The Euro

The ECB is widely expected to remain on hold at its April meeting, and no one is expecting any fresh policy insights. I’m sitting in the March 2020 rate hike camp with everyone else but waiting for a consistent signal for improving EU data which will support Bund yields higher and tow the EURO along for the ride. Until then I expect the EURUSD slumber feast to continue.

Aussie and Kiwi

Traders will be keying in Debelle this week to shed some light on the RBA dovish tack, but with a big China economic calendar over the next two weeks, this will be key for the Aussie and Kiwi as much as it will be the key driver for the global reflationary theme. While to the extent the imminent US-China trade deal is priced in or not, it’s ultimately the comprehensive global growth narrative that will drive the Aussie and Kiwi fortunes given their critical roles in the global supply chains.

Malaysian Ringgit

Much of the current debate is centering around the BNM, but some factors that were contributing to some elements of dovish bias are gradually being alleviated.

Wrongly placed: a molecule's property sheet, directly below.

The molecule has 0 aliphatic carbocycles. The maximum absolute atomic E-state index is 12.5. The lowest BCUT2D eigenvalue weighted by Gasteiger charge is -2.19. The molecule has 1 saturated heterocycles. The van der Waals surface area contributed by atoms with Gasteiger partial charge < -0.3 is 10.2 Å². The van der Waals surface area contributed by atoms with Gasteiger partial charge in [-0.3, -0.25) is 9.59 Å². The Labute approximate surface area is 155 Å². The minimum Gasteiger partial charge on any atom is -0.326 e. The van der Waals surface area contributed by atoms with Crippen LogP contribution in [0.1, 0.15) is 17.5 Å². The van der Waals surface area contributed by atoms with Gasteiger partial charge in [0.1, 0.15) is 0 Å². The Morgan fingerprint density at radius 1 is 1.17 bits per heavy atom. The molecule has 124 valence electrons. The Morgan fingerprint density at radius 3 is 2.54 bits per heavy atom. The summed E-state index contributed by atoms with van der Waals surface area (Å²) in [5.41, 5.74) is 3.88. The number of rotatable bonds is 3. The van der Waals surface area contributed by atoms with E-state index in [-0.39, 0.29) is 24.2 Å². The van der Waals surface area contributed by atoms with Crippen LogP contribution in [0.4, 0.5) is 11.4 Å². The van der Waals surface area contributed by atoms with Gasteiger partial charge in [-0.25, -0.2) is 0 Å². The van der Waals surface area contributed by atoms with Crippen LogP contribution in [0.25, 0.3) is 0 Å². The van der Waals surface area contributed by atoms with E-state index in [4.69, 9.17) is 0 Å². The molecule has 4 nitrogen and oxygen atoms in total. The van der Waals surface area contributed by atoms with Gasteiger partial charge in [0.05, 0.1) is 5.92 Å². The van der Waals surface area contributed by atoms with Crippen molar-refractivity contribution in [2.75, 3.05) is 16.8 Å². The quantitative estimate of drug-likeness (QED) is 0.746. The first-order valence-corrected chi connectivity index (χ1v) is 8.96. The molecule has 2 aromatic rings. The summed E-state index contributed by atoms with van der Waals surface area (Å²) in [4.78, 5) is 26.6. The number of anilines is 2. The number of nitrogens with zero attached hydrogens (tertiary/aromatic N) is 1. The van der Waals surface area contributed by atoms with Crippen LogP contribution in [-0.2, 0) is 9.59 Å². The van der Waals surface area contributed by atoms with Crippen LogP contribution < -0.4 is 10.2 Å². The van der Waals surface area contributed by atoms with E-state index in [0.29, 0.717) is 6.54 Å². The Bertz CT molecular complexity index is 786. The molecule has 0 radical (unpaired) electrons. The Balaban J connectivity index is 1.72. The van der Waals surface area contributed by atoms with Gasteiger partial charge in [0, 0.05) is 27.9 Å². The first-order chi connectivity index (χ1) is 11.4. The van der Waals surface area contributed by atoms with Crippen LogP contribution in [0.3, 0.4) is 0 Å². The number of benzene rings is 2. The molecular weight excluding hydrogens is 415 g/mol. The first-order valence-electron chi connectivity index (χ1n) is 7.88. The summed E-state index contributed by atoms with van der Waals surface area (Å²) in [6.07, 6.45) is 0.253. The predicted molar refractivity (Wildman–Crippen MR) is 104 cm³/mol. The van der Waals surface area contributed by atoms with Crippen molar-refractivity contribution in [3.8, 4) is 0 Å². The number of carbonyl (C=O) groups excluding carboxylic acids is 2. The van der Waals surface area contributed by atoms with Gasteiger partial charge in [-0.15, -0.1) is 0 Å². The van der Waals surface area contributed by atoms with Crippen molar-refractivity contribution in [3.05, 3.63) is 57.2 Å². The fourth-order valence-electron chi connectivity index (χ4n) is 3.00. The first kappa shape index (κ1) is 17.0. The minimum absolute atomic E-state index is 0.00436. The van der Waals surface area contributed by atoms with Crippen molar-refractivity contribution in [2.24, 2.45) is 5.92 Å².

Oil prices (prompt Brent) is trading above the key $ 70, and we could see a significant bound in prices on a US-China trade deal. Also, a US-China trade deal would likely bolster Palm oil prices and be incredibly supportive of the shrinking current account balance.

On a trade deal, the USD haven status should diminish, but with the dovish global central banks firmly on hold, the US still offers the best G-10 carry although we could expect more supportive carry flows.

However, some negatives do linger concerning the tepid domestic inflation prints that do suggest the BNM has room to tweak monetary policy lower slightly.

However, ultimately the MYR should benefit from US-China trade agreement, and that should keep the Ringgit in check over the short term.

This article was written by Stephen Innes, Head of Trading and Market Strategy at SPI Asset Management

US Stock Market Overview – The Nasdaq Rallies, Lead by Apple, While Walgreens Weighs on the Dow

US stocks were mixed on Tuesday with the Nasdaq notching up a small 0.25% gains, the S&P 500 also finished in the black and the Dow Industrials bucked the trend. Sectors were mixed, led higher by real-estate and technology with energy the worst performing sector. This comes despite a surge in crude oil prices which notched up robust gains.  Durable goods orders were subdued and GM reported weak car sales. The Atlanta Fed up its forecast of Q1 GDP growth which helped the dollar remain buoyed.

Durable Goods Orders Slide